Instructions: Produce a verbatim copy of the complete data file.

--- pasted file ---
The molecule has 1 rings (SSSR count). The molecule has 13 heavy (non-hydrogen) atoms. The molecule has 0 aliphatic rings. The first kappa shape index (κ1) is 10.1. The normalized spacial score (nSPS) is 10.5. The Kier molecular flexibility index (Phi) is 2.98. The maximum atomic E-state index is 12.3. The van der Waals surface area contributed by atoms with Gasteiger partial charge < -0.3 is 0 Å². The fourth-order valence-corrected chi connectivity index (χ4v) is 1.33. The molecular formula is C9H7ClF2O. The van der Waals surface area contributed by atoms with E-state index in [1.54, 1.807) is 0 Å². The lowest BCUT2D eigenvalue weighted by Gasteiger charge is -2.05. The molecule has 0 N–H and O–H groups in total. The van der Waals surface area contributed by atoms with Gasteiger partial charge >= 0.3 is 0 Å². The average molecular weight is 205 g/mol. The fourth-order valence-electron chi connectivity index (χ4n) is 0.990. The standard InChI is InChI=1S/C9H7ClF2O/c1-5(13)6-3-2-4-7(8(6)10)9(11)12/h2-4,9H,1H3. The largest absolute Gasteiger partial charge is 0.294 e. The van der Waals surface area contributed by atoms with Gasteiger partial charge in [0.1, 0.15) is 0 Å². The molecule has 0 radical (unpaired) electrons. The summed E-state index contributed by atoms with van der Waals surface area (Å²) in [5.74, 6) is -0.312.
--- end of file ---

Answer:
The molecule has 1 rings (SSSR count). The molecule has 13 heavy (non-hydrogen) atoms. The molecule has 0 aliphatic rings. The first kappa shape index (κ1) is 10.1. The normalized spacial score (nSPS) is 10.5. The Kier molecular flexibility index (Phi) is 2.98. The maximum atomic E-state index is 12.3. The van der Waals surface area contributed by atoms with Gasteiger partial charge < -0.3 is 0 Å². The fourth-order valence-corrected chi connectivity index (χ4v) is 1.33. The molecular formula is C9H7ClF2O. The van der Waals surface area contributed by atoms with E-state index in [1.54, 1.807) is 0 Å². The lowest BCUT2D eigenvalue weighted by Gasteiger charge is -2.05. The molecule has 0 N–H and O–H groups in total. The van der Waals surface area contributed by atoms with Gasteiger partial charge >= 0.3 is 0 Å². The average molecular weight is 205 g/mol. The fourth-order valence-electron chi connectivity index (χ4n) is 0.990. The standard InChI is InChI=1S/C9H7ClF2O/c1-5(13)6-3-2-4-7(8(6)10)9(11)12/h2-4,9H,1H3. The largest absolute Gasteiger partial charge is 0.294 e. The van der Waals surface area contributed by atoms with Gasteiger partial charge in [0.1, 0.15) is 0 Å². The molecule has 0 radical (unpaired) electrons. The summed E-state index contributed by atoms with van der Waals surface area (Å²) in [5.74, 6) is -0.312.